While women are increasingly reaching key positions in the world of European politics and business, they are still massively underrepresented and facing an uphill battle for recognition and equal pay.
"Still today in governments and parliaments, less than a quarter of members are women," said Margot Wallstrom, the Swedish vice-president of the European Commission ahead of International Women's Day on Sunday, March 8.
"There is no lack of female candidates," she added. "The reality is men tend to choose men."
"One half of the population is seriously underrepresented" and, this being the case, "the policy agenda will be set by men," Wallstrom said during an EU parliamentary debate this week.
Despite a rise in the number of women candidates, male politicians stand a better chance of getting elected due to deep-seated prejudices and habits, a study by the European Commission found.
According to data extrapolated from across the continent, an election with an equal number of male and female candidates would still result in a parliament with just 39 percent women representatives.
In other words, it would take 63 percent women candidates to achieve gender equilibrium in the final assembly.
"It's wrong to blame women voters," said Drude Dahlerup, a professor in the department of political science at Stockholm University. "The main problem is that male voters vote for male candidates."
The Iron Lady was no feminist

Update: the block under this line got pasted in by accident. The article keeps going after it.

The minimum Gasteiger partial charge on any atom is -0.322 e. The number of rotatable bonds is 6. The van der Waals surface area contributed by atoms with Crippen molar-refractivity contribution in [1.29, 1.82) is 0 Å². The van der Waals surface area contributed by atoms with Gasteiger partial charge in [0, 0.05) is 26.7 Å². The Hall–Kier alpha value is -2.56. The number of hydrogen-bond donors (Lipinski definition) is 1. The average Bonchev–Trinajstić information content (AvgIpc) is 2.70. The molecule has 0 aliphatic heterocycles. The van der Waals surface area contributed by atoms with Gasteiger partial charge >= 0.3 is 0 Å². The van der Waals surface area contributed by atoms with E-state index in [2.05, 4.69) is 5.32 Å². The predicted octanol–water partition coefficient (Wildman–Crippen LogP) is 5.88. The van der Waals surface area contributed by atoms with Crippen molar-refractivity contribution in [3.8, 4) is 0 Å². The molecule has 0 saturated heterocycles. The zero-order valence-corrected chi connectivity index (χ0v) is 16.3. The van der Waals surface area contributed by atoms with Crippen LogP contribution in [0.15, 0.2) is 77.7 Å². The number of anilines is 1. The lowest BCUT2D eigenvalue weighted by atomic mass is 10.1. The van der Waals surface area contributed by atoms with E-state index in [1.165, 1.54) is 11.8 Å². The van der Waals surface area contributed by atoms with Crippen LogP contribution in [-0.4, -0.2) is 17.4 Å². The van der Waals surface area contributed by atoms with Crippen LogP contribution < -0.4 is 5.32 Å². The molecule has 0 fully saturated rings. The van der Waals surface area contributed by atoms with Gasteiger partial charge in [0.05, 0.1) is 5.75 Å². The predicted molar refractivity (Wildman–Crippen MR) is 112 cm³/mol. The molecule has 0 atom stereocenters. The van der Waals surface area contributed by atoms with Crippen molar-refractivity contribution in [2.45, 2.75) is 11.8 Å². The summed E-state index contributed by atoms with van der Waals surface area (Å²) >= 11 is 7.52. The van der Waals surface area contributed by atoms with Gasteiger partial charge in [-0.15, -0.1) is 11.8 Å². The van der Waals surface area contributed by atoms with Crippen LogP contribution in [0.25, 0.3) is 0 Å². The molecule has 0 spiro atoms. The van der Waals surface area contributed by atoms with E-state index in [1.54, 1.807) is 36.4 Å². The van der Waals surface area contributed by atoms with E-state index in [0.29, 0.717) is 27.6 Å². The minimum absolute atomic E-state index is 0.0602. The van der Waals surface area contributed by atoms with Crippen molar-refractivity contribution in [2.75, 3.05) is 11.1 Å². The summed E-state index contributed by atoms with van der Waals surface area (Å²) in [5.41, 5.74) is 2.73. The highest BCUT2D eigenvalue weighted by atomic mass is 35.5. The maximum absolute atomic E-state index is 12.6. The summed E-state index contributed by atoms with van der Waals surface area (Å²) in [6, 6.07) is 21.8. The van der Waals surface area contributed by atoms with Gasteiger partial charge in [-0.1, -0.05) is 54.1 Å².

Having a female prime minister, however, is no guarantee for a country that its policies will be women-friendly.
"Margaret Thatcher broke through the glass ceiling in politics," said Patricia Hewitt, a minister under Britain's former Labour Prime Minister Tony Blair. "But it is a tragedy that, having become the UK's first women prime minister, she did so much to undermine the position of women in society."
According to the European Commission study, none of the 27 EU member states' lower chambers of parliament currently has half or more women deputies. The closest is Sweden with 46 percent women, followed by the Netherlands and Finland with 41 percent.
Most chambers have less than a quarter of their seats occupied by women, with Hungary (10.9 percent), Romania (10.1 percent) and Malta (8.7 percent) bringing up the rear.
The EU parliament comes in above average in the female representation stakes with 31.2 percent women MPs.
Women in the workplace
Officials say the presence of more women in the workplace could help lift the European Union out of recession and mitigate the impact of future financial crises.
"Discrimination produces inefficiency," said European Equals Opportunity Commissioner Vladimir Spidla earlier this week at the launch of a European campaign against the ongoing gender pay gap. "And it is precisely during times of crisis that we should be most active."
Spidla quoted a series of studies showing that a more active participation by women in the workplace helps make businesses more efficient and avoid riskier investments.
One such study of 15,000 small- and medium-sized businesses in Finland found that those run by women tend to be 10 percent more efficient than those run by men.
Another recent French study showed that companies with more women on their board of directors tended to perform better on the stock exchange.
The study's author, Professor Michel Ferrary of the Ceram Business School in France, wrote in Monday's Financial Times that research has shown women to be more risk-averse and to focus more on the long-term perspective.
According to EU figures, only 30 percent of Europe's managers are women. But this percentage drops to just 10 percent for large corporations.
Worst still, women are paid on average 14.7 percent less than their male counterparts, even when doing exactly the same job.
And while the reasons for such a gender gap are numerous, it represents an intolerable source of discrimination on both moral and economic grounds, Spidla said.
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